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    Security Constrained Economic Dispatch: A Markov Decision Process

    Approach with Embedded Stochastic Programming

    Lizhi Wang is an assistant professor in Industrial and Manufacturing Systems Engineering at Iowa State University,

    and he also holds a courtesy joint appointment with Electrical and Computer Engineering. He joined Iowa State in

    fall 2007, prior to which, he received his PhD in Industrial Engineering from the University of Pittsburgh and two

    Bachelors degrees in Automation and Management Science both from the University of Science and Technology of

    China. His research interests include optimization and deregulated electricity markets.

    Lizhi Wang*

    Industrial and Manufacturing Systems Engineering

    Iowa State University

    3016 Black Engineering, Ames, IA 50014, USA

    Tel: 515-294-1757

    lzwang@iastate.edu

    Nan Kong is an assistant professor in the Weldon School of Biomedical Engineering at Purdue University. He

    joined Purdue in fall 2007, prior to which, he was an assistant professor in the Department of Industrial and

    Management Systems Engineering at the University of South Florida from 2005 to 2007. He received his PhD in

    Industrial Engineering from the University of Pittsburgh. His research interests include stochastic discrete

    optimization.

    Nan Kong

    Weldon School of Biomedical Engineering

    Purdue University

    206 Martin Jischke Dr., West Lafayette, IN 47906, USA

    Tel: 765-496-2467

    nkong@purdue.edu

    mailto:lzwang@iastate.edumailto:lzwang@iastate.edu

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    Security Constrained Economic Dispatch: A Markov Decision Process

    Approach with Embedded Stochastic Programming

    Lizhi Wang, Iowa State University, USA

    Nan Kong, Purdue University, USA ABSTRACT

    The main objective of electric power dispatch is to provide electricity to the customers at low cost and high

    reliability. Transmission line failures constitute a great threat to the electric power system security. We use a

    Markov decision process (MDP) approach to model the sequential dispatch decision making process where demand

    level and transmission line availability change from hour to hour. The action space is defined by the electricity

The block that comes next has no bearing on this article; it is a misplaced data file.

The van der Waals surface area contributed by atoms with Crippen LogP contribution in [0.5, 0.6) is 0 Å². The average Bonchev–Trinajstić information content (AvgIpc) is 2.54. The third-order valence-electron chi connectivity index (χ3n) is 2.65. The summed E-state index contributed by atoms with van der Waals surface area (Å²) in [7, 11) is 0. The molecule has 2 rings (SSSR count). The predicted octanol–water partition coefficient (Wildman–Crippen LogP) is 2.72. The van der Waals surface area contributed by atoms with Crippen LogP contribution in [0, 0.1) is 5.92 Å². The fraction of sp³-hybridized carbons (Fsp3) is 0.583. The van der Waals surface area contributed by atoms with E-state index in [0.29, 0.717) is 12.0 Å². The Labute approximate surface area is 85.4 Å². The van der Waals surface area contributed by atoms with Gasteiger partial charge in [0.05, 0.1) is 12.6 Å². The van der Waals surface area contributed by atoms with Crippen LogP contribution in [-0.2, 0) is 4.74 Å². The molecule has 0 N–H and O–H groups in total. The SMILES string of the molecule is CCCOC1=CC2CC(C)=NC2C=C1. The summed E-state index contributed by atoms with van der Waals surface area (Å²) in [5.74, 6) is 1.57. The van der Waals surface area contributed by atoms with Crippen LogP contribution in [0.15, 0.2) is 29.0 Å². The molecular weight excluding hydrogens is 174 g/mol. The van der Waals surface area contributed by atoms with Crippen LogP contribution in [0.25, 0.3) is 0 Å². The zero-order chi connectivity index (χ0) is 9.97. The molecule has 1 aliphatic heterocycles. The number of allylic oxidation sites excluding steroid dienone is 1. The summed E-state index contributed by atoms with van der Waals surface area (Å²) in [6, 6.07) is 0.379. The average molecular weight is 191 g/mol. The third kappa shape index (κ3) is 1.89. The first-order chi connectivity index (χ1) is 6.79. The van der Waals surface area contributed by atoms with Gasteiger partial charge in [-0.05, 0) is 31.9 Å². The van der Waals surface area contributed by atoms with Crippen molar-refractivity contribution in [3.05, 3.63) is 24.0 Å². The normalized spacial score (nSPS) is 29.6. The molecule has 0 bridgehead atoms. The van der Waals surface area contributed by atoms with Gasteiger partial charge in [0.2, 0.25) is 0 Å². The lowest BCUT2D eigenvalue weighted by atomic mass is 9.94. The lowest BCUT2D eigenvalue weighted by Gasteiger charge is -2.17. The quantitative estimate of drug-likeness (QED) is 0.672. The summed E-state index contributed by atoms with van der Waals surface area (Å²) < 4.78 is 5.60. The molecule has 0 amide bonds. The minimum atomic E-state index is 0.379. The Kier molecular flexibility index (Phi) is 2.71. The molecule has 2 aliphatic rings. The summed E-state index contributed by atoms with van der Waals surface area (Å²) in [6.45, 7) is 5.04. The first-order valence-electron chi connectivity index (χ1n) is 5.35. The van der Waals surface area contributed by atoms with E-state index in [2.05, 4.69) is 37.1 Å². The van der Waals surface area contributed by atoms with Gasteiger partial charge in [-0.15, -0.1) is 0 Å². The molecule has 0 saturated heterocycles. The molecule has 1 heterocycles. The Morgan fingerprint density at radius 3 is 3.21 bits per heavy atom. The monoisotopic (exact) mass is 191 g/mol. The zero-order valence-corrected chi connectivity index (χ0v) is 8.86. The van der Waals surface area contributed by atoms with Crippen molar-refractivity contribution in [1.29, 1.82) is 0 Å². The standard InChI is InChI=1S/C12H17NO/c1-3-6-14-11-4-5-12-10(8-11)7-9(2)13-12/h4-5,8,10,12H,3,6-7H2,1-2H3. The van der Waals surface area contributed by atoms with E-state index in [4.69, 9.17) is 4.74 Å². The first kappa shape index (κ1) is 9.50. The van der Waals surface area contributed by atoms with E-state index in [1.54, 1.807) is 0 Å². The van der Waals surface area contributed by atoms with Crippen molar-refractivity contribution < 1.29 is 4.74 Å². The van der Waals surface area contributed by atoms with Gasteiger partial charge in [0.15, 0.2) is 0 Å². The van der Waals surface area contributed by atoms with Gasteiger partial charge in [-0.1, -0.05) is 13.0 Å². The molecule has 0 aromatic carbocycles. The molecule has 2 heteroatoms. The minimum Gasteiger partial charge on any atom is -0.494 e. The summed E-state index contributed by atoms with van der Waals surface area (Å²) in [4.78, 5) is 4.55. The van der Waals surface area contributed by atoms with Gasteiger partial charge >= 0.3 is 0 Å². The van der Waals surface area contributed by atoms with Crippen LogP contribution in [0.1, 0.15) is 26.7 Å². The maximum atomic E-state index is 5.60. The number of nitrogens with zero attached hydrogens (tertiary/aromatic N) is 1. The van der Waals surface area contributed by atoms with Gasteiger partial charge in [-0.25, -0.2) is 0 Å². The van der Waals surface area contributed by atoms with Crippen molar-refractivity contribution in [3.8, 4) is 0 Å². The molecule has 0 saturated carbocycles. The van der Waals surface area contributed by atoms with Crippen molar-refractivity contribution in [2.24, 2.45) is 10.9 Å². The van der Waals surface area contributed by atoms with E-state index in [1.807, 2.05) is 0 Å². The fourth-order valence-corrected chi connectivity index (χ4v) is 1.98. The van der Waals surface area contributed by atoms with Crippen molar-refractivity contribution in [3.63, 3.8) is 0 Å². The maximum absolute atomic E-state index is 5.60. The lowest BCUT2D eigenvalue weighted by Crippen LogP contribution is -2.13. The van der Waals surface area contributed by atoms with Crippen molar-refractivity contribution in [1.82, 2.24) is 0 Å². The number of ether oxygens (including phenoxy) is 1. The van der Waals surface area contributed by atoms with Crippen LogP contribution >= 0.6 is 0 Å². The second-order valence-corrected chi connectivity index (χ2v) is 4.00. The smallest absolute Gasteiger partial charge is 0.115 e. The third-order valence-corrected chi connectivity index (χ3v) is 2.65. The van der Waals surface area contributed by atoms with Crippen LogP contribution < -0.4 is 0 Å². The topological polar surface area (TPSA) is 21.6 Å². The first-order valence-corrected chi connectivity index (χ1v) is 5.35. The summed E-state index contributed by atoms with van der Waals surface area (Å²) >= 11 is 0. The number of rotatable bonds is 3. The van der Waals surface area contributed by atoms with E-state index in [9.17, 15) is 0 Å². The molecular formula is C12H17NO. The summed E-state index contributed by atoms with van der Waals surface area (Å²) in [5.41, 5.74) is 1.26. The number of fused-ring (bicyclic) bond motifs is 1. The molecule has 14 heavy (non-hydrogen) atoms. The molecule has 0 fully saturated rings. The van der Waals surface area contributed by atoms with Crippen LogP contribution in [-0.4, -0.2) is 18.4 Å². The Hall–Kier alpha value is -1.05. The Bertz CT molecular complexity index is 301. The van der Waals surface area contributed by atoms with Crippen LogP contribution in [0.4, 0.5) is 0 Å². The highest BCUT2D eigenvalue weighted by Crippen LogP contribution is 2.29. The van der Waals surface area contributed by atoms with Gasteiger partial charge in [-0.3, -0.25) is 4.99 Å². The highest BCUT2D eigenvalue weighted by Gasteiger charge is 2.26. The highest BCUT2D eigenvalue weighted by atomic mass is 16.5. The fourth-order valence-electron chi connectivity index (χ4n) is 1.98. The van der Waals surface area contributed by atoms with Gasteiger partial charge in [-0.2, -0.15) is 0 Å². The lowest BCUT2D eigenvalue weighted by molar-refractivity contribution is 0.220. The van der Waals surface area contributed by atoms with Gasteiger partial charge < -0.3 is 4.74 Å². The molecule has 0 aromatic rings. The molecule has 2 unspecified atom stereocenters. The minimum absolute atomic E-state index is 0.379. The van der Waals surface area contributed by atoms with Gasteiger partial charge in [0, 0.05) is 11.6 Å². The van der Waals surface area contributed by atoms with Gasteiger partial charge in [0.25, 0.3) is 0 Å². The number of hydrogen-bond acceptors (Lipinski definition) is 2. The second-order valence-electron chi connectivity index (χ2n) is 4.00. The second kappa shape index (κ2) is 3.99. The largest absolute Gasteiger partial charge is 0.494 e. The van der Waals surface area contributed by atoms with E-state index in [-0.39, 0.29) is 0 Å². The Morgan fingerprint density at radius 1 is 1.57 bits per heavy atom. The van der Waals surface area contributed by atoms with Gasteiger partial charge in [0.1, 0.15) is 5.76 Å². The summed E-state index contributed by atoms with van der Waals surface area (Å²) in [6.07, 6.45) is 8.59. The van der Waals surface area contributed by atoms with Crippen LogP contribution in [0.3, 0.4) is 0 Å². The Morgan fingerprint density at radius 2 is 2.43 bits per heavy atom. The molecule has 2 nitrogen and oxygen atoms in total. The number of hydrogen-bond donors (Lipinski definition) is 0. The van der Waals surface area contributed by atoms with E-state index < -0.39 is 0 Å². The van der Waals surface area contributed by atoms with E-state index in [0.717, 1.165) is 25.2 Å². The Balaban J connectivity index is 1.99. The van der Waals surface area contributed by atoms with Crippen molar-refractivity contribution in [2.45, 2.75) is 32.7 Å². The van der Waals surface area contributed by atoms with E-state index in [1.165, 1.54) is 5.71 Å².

network constraints. Risk of the power system is the loss of transmission lines, which could cause involuntary load

    shedding or cascading failures. The objective of the model is to minimize the expected long-term discounted cost

    (including generation, load shedding, and cascading failure costs). Policy iteration can be used to solve this model.

    At the policy improvement step, a stochastic mixed integer linear program is solved to obtain the optimal action. We

    use a PJM network example to demonstrate the effectiveness of our approach.

    Keywords: Security constrained economic dispatch; Markov decision process; mixed integer linear program;

    stochastic programming

    INTRODUCTION

    In a pool-based electricity market, security

    constrained economic dispatch is the process of

    allocating generation and transmission resources to

    serve the system load with low cost and high

    reliability. The goals of cost efficiency and reliability,

    however, are oftentimes conflicting. On the one hand,

    in order to serve the demand most cost efficiently, the

    capacities of transmission lines and the cheapest

    generators should be fully utilized. On the other hand,

    the consideration of reliability would suggest using

    local generators, which may not be the cheapest but

    are less dependent on the reliability of transmission

    lines; a considerable amount of generation and

    transmission capacities should also be reserved for

    contingency use. A tradeoff between low cost and

    high reliability is thus inevitable.

    In practice, the optimal tradeoff for all

    stakeholders is a complex problem, and the solution

    may vary depending on the chosen perspective of

    decision making. The N-1 criterion (Harris &

    Strongman, 2004), for example, lists all possible

    contingency scenarios that have a single component

    failure and requires that the system be able to

    withstand all of these scenarios. Various stochastic

    criteria have also been proposed. Bouffard et al.

    (2005a, 2005b) review some of the recent

    publications on the probabilistic criteria and propose

    a stochastic security approach to market clearing

    where the probabilities of generator and transmission

    line failures are taken into consideration.

    This paper presents another stochastic

    approach to security constrained economic dispatch,

    which is able to study some important issues that